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Audio quality measurement seeks to quantify the various forms of corruption present in an audio system or device. The results of such measurement are used to maintain standards in broadcasting, to compile specifications, and to compare pieces of equipment.
Measurement allows limits to be set and maintained for equipment and signal paths, and different pieces of equipment to be compared. While the issue of measurement is controversial, to the extent that Hi-Fi magazines these days tend to shun measurement in favour of listening tests, it is important to realise that audio quality measurement has in the past got a bad name by failing to produce results that correlated well with listening tests. This was because certain basic measurements were used, such as THD measurement, and A-weighted noise measurement, without any proper consideration of whether these related to subjective effects. The proper approach to measurement, which is largely adopted by broadcasters and other audio professionals, is to first devise measurements that can quantify the various forms of corruption in terms of subjective annoyance to a human listener, ideally the most critical listener based on tests using many suitably rested subjects. Once this is done, measurement has the advantage of not being dependent on a particular listener, or his state of hearing on a given day. It also has the advantage of being able to quantify corruption levels that would not be audible to even the most sensitive ear, which is important because a typical audio path from source to listener can involve many items of equipment, and just listening to each is not a guarantee that they will still sound acceptable when cascaded so that all their deficiencies add up.
Sequence testing uses a specific sequence of test signals, for frequency response, noise, distortion etc, generated and measured automatically to carry out a complete quality check on a piece of equipment or signal path. A single 32-second sequence was standardised by the EBU in 1985, incorporating 13 tones (40 Hz–15 kHz at −12 dB) for frequency response measurement, two tones for distortion (1024 Hz/60 Hz at +9 dB) plus crosstalk and compander tests. This sequence, which began with a 110-baud FSK signal for synchronising purposes, also became CCITT standard 0.33 in 1985.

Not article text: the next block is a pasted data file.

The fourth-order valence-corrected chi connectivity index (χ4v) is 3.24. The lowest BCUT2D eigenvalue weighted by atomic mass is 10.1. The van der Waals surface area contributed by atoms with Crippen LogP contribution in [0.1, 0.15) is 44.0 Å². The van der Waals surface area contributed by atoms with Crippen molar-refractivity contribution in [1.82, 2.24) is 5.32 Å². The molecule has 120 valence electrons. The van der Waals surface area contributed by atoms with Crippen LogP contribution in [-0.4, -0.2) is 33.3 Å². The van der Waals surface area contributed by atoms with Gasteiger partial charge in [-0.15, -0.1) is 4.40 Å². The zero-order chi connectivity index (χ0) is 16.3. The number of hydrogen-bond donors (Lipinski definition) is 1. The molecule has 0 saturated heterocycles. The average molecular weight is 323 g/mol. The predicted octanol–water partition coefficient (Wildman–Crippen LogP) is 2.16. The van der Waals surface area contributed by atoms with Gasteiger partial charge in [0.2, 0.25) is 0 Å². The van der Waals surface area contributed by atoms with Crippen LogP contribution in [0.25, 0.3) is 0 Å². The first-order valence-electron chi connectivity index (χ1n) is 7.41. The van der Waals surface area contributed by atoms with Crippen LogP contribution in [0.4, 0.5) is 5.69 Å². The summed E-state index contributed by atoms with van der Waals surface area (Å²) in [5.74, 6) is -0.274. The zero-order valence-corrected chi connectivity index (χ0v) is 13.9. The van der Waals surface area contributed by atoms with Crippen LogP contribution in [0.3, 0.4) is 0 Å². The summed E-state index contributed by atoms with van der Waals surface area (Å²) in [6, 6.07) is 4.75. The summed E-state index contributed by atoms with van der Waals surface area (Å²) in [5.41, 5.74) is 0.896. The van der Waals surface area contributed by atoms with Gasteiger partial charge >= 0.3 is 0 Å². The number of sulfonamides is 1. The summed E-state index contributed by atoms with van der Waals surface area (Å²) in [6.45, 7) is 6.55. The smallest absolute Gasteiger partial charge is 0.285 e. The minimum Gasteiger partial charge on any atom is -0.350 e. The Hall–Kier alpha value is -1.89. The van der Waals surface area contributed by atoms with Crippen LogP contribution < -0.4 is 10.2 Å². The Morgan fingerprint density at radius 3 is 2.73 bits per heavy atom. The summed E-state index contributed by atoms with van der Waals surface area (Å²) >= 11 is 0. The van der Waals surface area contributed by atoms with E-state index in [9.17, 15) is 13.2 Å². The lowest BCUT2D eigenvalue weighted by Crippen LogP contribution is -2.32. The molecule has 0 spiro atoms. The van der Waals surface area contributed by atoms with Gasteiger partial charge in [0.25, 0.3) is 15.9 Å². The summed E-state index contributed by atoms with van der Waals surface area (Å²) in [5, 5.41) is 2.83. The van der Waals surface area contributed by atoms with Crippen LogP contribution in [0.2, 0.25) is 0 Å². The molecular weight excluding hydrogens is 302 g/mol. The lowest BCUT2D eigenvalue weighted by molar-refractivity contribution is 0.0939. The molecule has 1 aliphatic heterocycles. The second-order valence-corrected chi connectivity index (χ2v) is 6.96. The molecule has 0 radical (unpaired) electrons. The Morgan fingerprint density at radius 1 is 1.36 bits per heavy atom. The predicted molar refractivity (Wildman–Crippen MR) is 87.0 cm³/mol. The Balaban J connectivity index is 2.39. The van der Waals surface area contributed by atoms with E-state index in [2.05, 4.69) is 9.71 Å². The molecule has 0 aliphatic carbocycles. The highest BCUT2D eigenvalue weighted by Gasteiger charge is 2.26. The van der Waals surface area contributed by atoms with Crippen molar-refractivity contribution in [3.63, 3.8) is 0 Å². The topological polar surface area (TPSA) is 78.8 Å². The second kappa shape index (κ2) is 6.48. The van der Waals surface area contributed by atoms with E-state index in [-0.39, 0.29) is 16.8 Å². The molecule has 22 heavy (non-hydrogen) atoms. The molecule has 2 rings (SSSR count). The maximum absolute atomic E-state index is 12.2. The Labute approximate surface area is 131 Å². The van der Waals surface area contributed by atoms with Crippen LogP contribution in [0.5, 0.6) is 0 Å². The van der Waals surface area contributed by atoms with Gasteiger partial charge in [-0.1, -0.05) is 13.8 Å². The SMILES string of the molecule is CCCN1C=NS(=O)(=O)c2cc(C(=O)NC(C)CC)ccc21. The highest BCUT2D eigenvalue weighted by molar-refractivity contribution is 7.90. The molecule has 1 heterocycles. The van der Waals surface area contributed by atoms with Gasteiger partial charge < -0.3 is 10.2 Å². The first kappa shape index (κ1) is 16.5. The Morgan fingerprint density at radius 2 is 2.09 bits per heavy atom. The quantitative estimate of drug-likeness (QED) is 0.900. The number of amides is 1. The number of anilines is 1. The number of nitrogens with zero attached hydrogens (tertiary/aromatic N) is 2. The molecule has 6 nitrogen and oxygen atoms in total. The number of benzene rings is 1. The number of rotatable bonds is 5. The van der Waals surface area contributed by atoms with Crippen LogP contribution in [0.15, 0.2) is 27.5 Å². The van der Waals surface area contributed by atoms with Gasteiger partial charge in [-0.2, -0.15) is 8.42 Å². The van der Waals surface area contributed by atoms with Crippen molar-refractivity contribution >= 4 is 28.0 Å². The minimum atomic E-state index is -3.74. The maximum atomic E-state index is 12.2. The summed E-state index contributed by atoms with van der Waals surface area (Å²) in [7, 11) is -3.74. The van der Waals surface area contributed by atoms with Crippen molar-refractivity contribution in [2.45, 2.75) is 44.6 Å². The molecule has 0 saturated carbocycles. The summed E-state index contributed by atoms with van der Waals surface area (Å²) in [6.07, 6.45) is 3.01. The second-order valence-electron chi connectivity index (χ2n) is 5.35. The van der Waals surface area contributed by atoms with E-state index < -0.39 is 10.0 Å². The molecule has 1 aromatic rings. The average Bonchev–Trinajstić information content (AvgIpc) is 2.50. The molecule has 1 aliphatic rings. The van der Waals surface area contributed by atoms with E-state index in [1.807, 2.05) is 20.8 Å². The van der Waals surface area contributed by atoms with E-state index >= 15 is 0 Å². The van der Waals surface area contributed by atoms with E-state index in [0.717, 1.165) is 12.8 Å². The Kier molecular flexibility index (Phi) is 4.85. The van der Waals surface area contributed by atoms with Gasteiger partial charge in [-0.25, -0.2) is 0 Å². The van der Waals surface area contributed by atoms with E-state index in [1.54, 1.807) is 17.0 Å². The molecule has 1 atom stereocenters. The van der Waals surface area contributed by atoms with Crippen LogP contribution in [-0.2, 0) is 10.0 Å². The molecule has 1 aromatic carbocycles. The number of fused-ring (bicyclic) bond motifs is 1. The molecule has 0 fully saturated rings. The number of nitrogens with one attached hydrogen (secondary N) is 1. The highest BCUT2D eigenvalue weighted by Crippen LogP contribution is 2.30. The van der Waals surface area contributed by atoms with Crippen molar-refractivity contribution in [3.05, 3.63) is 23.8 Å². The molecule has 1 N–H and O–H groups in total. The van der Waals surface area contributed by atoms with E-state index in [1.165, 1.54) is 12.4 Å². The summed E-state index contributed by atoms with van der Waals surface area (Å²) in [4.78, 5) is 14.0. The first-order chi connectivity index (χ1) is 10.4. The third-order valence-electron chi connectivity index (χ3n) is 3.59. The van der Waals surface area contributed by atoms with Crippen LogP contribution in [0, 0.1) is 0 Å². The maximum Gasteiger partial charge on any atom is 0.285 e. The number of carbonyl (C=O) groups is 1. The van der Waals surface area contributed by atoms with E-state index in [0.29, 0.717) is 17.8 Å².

Lindos Electronics expanded the concept, retaining the FSK concept, and inventing segmented sequence testing, which separated each test into a 'segment' starting with an identifying character transmitted as 110-baud FSK so that these could be regarded as 'building blocks' for a complete test suited to a particular situation. Regardless of the mix chosen, the FSK provides both identification and synchronisation for each segment, so that sequence tests sent over networks and even satellite links are automatically responded to by measuring equipment. Thus TUND represents a sequence made up of four segments which test the alignment level, frequency response, noise and distortion in less than a minute, with many other tests, such as Wow and flutter, Headroom, and Crosstalk also available in segments.
The Lindos sequence test system is now a 'de-facto' standard in broadcasting and many other areas of audio testing, with over 25 different segments recognised by Lindos test sets, and the EBU standard is no longer used.
Another approach to automated testing uses a special multitone signal to assess all parameters simultaneously, by analysing the spectrum of the output from the device under test. It relies on the fact that with appropriate choice of frequencies, distortion components and noise can be made to appear between the tones, and measured using digital comb filtering. Even noise and wow and flutter can be extracted from the spectrum in principle.
In practice, though the use of a single brief test is attractive, and might even be used between programmes, this method presents several problems. Digital distortions produce a fine spectrum which can swamp the measurement of true noise in the absence of signal. The composite signal also has a high peak to mean ratio, with peak levels occurring whenever all the tones hit maximum simultaneously. Although the Probability density function can be controlled to some extent, it is not possible to separate out distortion at high level, from low level distortion. Quite high amounts of the former can be considered acceptable, but low level distortion is more critical.
Fast sequence tests are possible, and there have been attempts to make these appear like jingles for incorporation into broadcast programmes!